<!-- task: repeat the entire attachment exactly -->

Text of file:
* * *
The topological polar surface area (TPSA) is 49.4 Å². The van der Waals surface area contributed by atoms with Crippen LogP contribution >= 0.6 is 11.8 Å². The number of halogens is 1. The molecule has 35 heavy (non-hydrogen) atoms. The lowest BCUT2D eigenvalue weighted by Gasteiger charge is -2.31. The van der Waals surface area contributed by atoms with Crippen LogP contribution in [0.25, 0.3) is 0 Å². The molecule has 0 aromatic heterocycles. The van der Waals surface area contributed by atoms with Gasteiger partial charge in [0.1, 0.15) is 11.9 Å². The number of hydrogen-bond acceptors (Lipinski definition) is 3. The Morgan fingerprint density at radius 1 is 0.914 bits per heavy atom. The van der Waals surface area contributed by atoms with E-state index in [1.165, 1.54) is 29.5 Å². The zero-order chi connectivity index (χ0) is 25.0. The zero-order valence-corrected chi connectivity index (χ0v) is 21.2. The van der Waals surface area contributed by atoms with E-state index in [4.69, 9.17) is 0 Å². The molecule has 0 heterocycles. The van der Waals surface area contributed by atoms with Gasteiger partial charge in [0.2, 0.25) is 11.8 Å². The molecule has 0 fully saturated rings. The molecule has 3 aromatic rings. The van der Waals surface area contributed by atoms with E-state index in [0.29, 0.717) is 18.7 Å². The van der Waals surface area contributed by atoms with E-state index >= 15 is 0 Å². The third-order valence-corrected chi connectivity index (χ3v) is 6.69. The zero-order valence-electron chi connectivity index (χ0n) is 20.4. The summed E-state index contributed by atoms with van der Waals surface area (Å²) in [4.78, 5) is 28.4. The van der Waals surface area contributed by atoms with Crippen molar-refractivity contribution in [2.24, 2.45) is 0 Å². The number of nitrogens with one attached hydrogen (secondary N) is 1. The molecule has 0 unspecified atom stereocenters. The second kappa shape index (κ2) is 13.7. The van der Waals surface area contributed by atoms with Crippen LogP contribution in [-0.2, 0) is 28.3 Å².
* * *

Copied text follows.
The topological polar surface area (TPSA) is 49.4 Å². The van der Waals surface area contributed by atoms with Crippen LogP contribution >= 0.6 is 11.8 Å². The number of halogens is 1. The molecule has 35 heavy (non-hydrogen) atoms. The lowest BCUT2D eigenvalue weighted by Gasteiger charge is -2.31. The van der Waals surface area contributed by atoms with Crippen LogP contribution in [0.25, 0.3) is 0 Å². The molecule has 0 aromatic heterocycles. The van der Waals surface area contributed by atoms with Gasteiger partial charge in [0.1, 0.15) is 11.9 Å². The number of hydrogen-bond acceptors (Lipinski definition) is 3. The Morgan fingerprint density at radius 1 is 0.914 bits per heavy atom. The van der Waals surface area contributed by atoms with E-state index in [1.165, 1.54) is 29.5 Å². The zero-order chi connectivity index (χ0) is 25.0. The zero-order valence-corrected chi connectivity index (χ0v) is 21.2. The van der Waals surface area contributed by atoms with E-state index in [4.69, 9.17) is 0 Å². The molecule has 0 heterocycles. The van der Waals surface area contributed by atoms with Gasteiger partial charge in [0.2, 0.25) is 11.8 Å². The molecule has 0 fully saturated rings. The molecule has 3 aromatic rings. The van der Waals surface area contributed by atoms with E-state index in [0.29, 0.717) is 18.7 Å². The van der Waals surface area contributed by atoms with E-state index >= 15 is 0 Å². The third-order valence-corrected chi connectivity index (χ3v) is 6.69. The zero-order valence-electron chi connectivity index (χ0n) is 20.4. The summed E-state index contributed by atoms with van der Waals surface area (Å²) in [4.78, 5) is 28.4. The van der Waals surface area contributed by atoms with Crippen molar-refractivity contribution in [2.24, 2.45) is 0 Å². The number of nitrogens with one attached hydrogen (secondary N) is 1. The molecule has 0 unspecified atom stereocenters. The second kappa shape index (κ2) is 13.7. The van der Waals surface area contributed by atoms with Crippen LogP contribution in [-0.2, 0) is 28.3 Å².